Young to Leave My Mom
(how old should your new puppy be
when you get it)
I will write a little personal
background information as to why I so fervently believe these
little tykes need activities to keep their minds working.
Twelve years ago, we brought home a
little Yorkie puppy. After
much insistence on our part, the breeder allowed us to bring the
puppy home with us from Texas.
She was just a couple of days under 6 weeks old when we
took her from her mom and siblings.
We know now that was way too young to leave her mom.
But at the time, we had no idea what a terrible thing we
were doing to that little girl.
After all, we would love Cassie, give her everything she
needed, we had two other Yorkies for her to play with. What
else would she ever need?
She learned no bite inhibition, nor did
she learn to play with the others.
She learned very quickly how to rule them - they gave in to
her every whim. We
were raising a five pound monster.
She became dog aggressive, and a little people aggressive
(especially with kids). I
decided that I would try to bring a little happiness into her
little life - she was not a happy girl at this time.
We spent an entire summer attempting to control the dog
aggression - this was important as by this time we belonged to a
group of people involved in agility, and public demonstrations of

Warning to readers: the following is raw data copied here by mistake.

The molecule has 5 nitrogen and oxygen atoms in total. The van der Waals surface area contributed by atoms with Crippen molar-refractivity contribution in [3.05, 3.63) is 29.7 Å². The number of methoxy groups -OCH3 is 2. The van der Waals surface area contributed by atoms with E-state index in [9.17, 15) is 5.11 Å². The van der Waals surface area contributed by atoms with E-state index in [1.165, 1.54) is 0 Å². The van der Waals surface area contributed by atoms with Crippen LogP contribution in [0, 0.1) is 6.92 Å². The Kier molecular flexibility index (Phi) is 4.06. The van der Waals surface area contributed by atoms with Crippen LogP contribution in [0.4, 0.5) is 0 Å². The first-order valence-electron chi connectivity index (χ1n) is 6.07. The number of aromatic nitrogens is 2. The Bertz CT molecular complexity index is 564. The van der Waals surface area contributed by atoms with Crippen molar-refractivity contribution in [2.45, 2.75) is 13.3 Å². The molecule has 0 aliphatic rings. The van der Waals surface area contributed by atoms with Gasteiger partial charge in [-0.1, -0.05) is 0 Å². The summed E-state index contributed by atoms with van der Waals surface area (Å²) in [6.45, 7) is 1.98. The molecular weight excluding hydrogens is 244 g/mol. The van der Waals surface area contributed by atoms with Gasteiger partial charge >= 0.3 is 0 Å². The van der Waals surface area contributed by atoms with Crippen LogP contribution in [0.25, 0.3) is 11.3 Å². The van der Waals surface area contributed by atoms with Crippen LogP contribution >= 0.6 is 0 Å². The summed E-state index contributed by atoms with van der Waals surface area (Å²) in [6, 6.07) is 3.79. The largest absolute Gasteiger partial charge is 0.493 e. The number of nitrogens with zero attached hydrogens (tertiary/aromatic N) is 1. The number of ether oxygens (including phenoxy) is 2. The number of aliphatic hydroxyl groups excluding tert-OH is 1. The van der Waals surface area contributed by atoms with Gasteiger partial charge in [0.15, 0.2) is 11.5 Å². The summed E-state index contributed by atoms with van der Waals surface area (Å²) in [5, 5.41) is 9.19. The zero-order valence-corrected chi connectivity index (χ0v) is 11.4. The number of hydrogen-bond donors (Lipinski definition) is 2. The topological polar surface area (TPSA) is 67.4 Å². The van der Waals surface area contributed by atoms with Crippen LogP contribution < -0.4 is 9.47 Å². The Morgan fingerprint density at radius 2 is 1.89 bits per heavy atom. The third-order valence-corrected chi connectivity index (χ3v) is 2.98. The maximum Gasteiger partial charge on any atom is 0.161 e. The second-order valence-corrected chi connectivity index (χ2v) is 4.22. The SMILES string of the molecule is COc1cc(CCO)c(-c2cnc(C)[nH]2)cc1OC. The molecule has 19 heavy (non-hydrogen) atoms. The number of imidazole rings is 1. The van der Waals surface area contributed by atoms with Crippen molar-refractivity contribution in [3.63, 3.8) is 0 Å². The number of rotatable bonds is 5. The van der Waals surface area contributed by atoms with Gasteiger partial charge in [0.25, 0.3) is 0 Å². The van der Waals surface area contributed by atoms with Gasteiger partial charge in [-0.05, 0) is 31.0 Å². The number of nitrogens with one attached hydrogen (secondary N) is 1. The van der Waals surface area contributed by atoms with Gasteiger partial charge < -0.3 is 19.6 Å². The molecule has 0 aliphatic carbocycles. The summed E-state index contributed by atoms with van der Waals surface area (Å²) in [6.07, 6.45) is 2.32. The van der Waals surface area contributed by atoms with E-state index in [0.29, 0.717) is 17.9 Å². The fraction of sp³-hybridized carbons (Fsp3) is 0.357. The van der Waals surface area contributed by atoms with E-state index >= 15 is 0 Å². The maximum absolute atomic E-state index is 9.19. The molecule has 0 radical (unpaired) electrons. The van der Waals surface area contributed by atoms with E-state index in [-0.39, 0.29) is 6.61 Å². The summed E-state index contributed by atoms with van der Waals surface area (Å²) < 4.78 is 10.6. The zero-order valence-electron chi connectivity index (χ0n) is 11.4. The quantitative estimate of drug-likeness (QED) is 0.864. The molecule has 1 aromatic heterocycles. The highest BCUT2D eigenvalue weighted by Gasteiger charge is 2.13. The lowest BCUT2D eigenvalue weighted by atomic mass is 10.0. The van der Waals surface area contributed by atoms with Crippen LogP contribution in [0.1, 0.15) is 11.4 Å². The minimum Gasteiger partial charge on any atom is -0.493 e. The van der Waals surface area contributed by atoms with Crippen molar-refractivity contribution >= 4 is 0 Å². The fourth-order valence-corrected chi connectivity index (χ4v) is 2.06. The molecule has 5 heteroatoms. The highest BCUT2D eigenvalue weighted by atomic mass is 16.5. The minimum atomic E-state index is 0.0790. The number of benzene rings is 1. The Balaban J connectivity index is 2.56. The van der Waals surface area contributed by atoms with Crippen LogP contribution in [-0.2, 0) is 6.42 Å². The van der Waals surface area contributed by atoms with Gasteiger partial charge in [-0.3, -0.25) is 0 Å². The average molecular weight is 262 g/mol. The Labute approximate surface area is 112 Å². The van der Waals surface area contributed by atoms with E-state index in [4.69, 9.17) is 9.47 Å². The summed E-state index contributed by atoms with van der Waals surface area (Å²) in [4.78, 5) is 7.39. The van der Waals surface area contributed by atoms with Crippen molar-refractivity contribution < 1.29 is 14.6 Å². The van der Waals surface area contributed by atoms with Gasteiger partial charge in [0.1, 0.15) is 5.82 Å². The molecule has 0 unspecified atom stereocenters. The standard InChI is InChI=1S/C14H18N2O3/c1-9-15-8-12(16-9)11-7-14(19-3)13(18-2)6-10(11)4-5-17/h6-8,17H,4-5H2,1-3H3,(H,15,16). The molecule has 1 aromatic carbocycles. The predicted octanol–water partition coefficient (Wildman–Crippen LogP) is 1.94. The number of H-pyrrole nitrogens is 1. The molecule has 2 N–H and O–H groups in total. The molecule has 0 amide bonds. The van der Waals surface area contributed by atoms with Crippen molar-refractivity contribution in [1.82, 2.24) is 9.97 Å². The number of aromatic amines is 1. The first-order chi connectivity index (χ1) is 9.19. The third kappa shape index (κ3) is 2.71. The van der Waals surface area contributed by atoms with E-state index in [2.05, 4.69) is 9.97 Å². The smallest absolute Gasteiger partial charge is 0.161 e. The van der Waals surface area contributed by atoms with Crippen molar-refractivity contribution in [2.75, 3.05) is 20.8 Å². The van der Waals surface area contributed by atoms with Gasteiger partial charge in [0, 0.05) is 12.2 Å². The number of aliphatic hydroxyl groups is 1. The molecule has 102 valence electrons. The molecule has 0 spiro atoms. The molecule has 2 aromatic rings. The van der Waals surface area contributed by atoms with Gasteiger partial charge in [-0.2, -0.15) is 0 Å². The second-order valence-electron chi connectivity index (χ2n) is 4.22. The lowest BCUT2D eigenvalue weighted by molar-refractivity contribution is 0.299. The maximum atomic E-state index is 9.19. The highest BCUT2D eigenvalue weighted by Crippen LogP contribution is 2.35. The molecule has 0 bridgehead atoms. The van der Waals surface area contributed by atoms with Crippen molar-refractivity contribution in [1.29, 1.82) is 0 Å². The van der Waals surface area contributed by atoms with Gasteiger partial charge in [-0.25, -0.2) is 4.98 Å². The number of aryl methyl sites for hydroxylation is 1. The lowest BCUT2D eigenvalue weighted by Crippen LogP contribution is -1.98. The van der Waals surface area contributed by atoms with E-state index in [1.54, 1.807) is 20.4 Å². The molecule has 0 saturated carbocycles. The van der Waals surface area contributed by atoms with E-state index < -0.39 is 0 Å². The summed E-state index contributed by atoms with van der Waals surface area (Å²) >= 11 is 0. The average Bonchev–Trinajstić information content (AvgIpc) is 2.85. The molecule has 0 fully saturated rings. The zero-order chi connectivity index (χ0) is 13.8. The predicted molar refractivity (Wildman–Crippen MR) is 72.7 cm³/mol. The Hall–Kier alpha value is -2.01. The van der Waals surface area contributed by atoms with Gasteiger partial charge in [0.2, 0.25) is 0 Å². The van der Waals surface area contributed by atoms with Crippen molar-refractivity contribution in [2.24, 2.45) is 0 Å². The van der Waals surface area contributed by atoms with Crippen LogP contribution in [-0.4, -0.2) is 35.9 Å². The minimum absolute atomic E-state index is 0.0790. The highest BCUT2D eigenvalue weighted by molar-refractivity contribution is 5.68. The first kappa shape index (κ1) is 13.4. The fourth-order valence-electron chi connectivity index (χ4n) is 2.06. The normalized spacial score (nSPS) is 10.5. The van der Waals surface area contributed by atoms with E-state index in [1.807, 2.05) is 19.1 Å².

pet ownership. A nasty
little dog was not a good promotion of the image we wanted to
portray. She learned
that it was not necessary to growl at every dog she saw, that by
watching me she received tasty rewards, much more praise (I had
tried the traditional obedience method - didn’t do anything but
make her worse) and she reveled in the time spent.
She was keeping busy - learning agility - learning to play
- share - what a nice change.
Then we acquired a little pom girl who
got along with everyone. Such
a wonderful change. She
was happy, played nicely, shared toys, and yes - got along with
Cassie very well.
Then we did it again.
Brought home a little pom puppy - about 7 weeks old, but
who had been taken from her mother between five and six weeks of
age. Again, we spoiled
her - she became demanding, we pampered her - she learned “everything
belonged to her”.
But, over the years, we had become a little wiser.
We could see where we were heading and did not like the
Ladybug was enrolled in agility classes
- given a job to do. Cassie
learned to cart, Ladybug learned agility.
They are happiest when they are busy. These
two little girls were given jobs to do, to keep their minds and
bodies busy. It gave
them things to think about besides bad behaviors.
And, after re-reading this article, I am
not so sure it has so much to do with giving our little ones jobs
to do, as it has to do with the necessity of not taking them from
their moms and siblings too early.
Their moms teach them so much.
So much that we know nothing about.
Bite inhibition, getting along with others, SOCIALIZATION
SKILLS! Skills that
are necessary for them to become well adjusted members of the
community. Those first few
months of their lives are so very important to their well-being.
This information is probably a replay for many, to many it
is well known fact. But,
if it helps just one little puppy learn what it should from its
mom, then I will be happy.
Mallott, Pondside Toys